Brooks's Big Tent Probably Wouldn't Fit a Circus

This week Ashley Spinks criticized a general sentiment among moderates and liberals that Democrats should tone down their more controversial ideas for the sake of a larger coalition.  More specifically, however, she attacked this criticism as voiced by David Brooks of the New York Times.  I think Ashley’s criticism was just a hair off target.  Or perhaps right on target but the shot taken from the wrong angle.  

I would love to have David Brooks in my big tent, so long as it was big enough that I didn’t have to hear him harp on “kids these days” (I don’t think he’d much care for my unshaven face and tousled hair).  Brooks, however, seems to want an inclusive party only when it excludes pro-choice politics.  He implores Democrats to ask,“how much is our position on late-term abortion hurting us? How many progressive priorities are we giving up just so we can have our way on this one?”  Ashley rightly criticizes some of the assumptions he makes (including the assumption that “late term” is the controversial part of the position), but she perhaps misses a wider vulnerability.

In asking that question at all, Brooks assumes that conservative or moderately conservative voters agree with a slew of other generally progressive policy positions.  Oddly enough, however, I’ve yet to see the column in which Brooks implores pro-life working class conservatives to ask about their pro-life positions; “how many concrete benefits to our families and real victories for our communities are we giving up just so we can have this one?”  That’s because that particular condescending David Brooks column doesn’t exist.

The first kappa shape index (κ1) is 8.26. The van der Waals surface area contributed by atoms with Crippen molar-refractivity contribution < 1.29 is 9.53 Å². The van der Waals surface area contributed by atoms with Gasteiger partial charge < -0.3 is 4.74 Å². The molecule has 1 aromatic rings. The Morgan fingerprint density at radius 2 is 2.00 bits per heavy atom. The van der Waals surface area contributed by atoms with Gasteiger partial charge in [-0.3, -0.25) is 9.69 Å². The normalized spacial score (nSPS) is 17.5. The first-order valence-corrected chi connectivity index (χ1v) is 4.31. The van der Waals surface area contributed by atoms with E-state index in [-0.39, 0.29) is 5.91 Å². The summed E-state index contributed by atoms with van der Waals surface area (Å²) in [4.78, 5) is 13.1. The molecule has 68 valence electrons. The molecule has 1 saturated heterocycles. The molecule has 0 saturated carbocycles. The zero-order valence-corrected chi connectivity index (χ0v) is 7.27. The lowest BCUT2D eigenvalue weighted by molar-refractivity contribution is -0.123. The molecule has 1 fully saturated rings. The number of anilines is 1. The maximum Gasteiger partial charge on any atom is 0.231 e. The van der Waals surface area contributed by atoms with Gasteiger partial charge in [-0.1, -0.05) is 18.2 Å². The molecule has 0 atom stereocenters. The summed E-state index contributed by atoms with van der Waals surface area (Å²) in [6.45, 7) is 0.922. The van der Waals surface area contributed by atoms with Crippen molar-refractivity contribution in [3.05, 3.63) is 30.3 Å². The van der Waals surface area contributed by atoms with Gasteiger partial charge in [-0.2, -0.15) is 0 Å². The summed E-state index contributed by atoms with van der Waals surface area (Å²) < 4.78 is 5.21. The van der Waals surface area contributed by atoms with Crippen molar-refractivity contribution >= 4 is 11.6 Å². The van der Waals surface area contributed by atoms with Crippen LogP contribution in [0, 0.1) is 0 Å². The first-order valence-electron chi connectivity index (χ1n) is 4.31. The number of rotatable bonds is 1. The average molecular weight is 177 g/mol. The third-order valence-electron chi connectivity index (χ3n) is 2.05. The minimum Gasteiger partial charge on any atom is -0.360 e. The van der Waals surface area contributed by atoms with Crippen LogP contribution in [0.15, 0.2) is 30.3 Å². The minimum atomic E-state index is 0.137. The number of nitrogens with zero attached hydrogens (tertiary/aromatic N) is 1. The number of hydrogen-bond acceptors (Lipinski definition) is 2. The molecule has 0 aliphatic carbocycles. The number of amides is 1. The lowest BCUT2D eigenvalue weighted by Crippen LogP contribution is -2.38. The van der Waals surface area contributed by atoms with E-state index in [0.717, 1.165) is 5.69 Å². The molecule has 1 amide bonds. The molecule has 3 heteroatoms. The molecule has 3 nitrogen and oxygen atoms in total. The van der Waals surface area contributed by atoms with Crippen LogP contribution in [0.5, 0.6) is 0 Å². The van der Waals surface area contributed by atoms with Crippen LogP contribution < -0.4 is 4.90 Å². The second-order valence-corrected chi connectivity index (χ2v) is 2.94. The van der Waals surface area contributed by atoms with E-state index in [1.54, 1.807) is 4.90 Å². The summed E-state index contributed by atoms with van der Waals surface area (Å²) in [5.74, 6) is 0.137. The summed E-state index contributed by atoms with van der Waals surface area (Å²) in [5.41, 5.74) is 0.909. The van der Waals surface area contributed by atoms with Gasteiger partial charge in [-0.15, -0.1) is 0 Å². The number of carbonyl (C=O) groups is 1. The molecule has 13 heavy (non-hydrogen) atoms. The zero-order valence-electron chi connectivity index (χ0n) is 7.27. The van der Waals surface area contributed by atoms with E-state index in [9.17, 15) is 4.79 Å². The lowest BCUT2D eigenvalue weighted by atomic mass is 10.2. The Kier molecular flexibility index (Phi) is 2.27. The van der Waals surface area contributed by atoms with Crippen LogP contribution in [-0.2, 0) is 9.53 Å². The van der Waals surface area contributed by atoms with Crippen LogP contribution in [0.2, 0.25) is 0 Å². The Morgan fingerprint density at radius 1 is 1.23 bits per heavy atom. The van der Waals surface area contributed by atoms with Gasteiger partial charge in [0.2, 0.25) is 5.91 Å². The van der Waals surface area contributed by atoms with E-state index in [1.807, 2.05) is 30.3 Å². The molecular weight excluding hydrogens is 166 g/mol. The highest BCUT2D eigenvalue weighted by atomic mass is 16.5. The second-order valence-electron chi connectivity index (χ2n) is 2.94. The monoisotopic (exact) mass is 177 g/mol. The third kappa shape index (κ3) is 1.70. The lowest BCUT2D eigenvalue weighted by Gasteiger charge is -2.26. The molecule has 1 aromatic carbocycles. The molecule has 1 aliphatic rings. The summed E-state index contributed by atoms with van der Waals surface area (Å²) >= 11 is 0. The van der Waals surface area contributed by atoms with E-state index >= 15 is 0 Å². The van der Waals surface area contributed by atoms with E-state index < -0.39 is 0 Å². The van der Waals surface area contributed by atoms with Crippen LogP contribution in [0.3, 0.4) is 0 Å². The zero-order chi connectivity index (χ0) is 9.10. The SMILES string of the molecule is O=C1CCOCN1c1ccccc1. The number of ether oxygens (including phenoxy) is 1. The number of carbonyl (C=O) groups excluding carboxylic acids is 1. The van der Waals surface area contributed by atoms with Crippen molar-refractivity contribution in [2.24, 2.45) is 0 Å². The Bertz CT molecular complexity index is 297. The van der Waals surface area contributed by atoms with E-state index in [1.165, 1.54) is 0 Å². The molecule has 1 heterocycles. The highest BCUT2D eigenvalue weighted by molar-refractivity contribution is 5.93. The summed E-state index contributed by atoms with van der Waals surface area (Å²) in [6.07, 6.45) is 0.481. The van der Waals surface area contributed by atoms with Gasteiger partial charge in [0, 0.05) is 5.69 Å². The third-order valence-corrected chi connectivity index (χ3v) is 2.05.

David Brooks’s version of inclusion – and that of many critics across the spectrum – is one-sided.  It’s that simple.  A big tent that has a single live and die condition is not that big of a tent.  Well-meaning people can disagree on how far the needle should move in either direction, but Brooks doesn’t entertain the possibility of two sides to the compromise when it comes to abortion rights.  To be fair neither does Ashley, but she isn’t claiming that her position is the moderate self-evident one that everyone should hold.  She probably thinks her position is a winner but argues as though it’s important enough to lose for (I very well may agree).  Brooks’s big tent is simply much smaller than it looks to him from the inside.